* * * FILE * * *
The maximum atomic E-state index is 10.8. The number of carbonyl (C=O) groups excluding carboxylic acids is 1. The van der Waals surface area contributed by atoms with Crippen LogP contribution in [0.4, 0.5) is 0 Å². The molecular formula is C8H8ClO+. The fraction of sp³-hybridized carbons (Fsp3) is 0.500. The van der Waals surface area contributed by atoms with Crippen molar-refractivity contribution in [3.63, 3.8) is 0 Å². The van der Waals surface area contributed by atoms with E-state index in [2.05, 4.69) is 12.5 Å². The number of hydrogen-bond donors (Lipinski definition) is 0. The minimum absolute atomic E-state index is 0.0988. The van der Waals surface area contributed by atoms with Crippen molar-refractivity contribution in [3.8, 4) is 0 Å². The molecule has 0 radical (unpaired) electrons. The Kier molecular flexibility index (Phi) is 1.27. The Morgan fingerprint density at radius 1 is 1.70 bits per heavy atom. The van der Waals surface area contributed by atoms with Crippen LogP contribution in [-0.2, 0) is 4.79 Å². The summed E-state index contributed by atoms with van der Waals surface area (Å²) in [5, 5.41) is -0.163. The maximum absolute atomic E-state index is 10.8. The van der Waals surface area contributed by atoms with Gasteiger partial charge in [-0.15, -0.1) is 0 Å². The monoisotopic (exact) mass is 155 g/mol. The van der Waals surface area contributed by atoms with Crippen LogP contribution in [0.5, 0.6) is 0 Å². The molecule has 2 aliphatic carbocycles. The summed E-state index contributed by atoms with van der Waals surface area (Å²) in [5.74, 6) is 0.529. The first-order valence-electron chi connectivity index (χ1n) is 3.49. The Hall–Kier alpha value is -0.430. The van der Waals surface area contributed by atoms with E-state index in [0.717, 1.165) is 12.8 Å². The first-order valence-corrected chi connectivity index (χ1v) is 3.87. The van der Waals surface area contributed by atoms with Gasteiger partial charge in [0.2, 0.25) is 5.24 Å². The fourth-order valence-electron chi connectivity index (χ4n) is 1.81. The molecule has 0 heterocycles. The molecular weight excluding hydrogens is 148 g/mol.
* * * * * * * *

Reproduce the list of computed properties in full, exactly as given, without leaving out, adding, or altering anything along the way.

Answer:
The maximum atomic E-state index is 10.8. The number of carbonyl (C=O) groups excluding carboxylic acids is 1. The van der Waals surface area contributed by atoms with Crippen LogP contribution in [0.4, 0.5) is 0 Å². The molecular formula is C8H8ClO+. The fraction of sp³-hybridized carbons (Fsp3) is 0.500. The van der Waals surface area contributed by atoms with Crippen molar-refractivity contribution in [3.63, 3.8) is 0 Å². The van der Waals surface area contributed by atoms with E-state index in [2.05, 4.69) is 12.5 Å². The number of hydrogen-bond donors (Lipinski definition) is 0. The minimum absolute atomic E-state index is 0.0988. The van der Waals surface area contributed by atoms with Crippen molar-refractivity contribution in [3.8, 4) is 0 Å². The molecule has 0 radical (unpaired) electrons. The Kier molecular flexibility index (Phi) is 1.27. The Morgan fingerprint density at radius 1 is 1.70 bits per heavy atom. The van der Waals surface area contributed by atoms with Crippen LogP contribution in [-0.2, 0) is 4.79 Å². The summed E-state index contributed by atoms with van der Waals surface area (Å²) in [5, 5.41) is -0.163. The maximum absolute atomic E-state index is 10.8. The van der Waals surface area contributed by atoms with Gasteiger partial charge in [-0.15, -0.1) is 0 Å². The monoisotopic (exact) mass is 155 g/mol. The van der Waals surface area contributed by atoms with Crippen LogP contribution in [0.5, 0.6) is 0 Å². The molecule has 2 aliphatic carbocycles. The summed E-state index contributed by atoms with van der Waals surface area (Å²) in [5.74, 6) is 0.529. The first-order valence-electron chi connectivity index (χ1n) is 3.49. The Hall–Kier alpha value is -0.430. The van der Waals surface area contributed by atoms with E-state index in [0.717, 1.165) is 12.8 Å². The first-order valence-corrected chi connectivity index (χ1v) is 3.87. The van der Waals surface area contributed by atoms with Gasteiger partial charge in [0.2, 0.25) is 5.24 Å². The fourth-order valence-electron chi connectivity index (χ4n) is 1.81. The molecule has 0 heterocycles. The molecular weight excluding hydrogens is 148 g/mol.